Jun 10th, 2010
Is green housing synonymous with healthy housing?
Can building practices that save energy and water also benefit our health? And if so, how much?
Surprisingly, we don’t yet know.
Most green building practices are those that maximize energy and water efficiency. But recent research questions whether these green building standards are sufficient to also protect our health. Can the investments we make in greening our buildings also improve the health of the occupants?
With funding from HUD’s Green and Healthy Homes Technical Studies Program, the Stardust Center assembled a team of ASU faculty, researchers, and graduate students to examine the impacts of green building practices on residents’ health and indoor environmental quality on one of the most vulnerable residential populations: low-income seniors.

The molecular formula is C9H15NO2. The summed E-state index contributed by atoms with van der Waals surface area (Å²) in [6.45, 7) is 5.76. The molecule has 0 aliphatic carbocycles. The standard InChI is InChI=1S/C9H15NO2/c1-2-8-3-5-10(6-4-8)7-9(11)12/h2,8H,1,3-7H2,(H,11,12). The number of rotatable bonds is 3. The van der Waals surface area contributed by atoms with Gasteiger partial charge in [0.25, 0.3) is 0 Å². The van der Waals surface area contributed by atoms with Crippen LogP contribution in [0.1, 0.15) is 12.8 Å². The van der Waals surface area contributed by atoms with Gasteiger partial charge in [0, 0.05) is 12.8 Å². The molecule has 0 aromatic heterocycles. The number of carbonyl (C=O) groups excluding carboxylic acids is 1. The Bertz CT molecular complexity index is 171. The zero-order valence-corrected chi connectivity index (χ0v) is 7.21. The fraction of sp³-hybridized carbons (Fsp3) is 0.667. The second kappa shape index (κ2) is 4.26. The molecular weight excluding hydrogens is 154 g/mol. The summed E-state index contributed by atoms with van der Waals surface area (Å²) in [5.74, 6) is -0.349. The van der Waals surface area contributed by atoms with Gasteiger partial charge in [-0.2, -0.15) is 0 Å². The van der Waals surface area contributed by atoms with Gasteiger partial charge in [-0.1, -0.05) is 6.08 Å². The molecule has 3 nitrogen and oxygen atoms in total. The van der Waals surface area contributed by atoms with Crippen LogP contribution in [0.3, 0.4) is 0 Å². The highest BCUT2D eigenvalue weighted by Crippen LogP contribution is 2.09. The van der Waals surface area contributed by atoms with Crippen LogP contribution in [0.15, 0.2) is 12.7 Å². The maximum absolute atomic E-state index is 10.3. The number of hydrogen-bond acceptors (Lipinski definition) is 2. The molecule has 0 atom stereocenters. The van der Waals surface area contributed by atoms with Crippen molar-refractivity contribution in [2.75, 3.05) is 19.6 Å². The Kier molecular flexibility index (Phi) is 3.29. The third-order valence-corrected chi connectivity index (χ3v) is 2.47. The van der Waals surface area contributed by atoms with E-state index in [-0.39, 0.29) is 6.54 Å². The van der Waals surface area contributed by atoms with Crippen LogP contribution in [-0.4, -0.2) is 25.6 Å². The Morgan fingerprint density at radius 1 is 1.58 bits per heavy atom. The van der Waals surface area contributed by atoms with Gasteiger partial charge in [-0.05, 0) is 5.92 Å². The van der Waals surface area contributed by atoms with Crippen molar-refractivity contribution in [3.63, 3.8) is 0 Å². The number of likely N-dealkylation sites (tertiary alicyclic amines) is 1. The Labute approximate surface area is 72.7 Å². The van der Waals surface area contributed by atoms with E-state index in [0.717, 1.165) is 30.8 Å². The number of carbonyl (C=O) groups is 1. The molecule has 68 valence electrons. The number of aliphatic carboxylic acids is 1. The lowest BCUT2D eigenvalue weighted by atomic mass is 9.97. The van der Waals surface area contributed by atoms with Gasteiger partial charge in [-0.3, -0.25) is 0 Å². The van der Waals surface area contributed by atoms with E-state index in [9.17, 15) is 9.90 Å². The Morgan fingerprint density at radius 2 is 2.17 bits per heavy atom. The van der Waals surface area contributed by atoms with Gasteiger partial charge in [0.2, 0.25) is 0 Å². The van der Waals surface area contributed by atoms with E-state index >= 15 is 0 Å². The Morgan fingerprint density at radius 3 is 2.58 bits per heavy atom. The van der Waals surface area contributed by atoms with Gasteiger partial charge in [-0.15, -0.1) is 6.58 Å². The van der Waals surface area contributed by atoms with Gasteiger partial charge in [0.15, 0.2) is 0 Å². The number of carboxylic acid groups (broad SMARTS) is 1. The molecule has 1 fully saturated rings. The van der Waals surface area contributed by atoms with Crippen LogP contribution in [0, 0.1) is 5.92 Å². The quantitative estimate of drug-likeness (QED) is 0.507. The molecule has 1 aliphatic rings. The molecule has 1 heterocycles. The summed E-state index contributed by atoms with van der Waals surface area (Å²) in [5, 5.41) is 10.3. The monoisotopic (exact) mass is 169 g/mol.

The City of Phoenix and residents of Sunnyslope Manor participated with the ASU research team in this two-year study, which is called the “Green Apple Project” (based on the adage, “an apple a day keeps the doctor away”). With funding from the ARRA Green Retrofit Program, the City’s Housing Department is retrofitting Sunnyslope Manor, a project-based Section 8 housing for seniors. Over the years as the retrofit begins and after it is completed, the Green Apple Project examines how incorporating this array of green building results in improved indoor environment quality and resident health, and the cost-effectiveness of these changes, including projected savings in healthcare costs.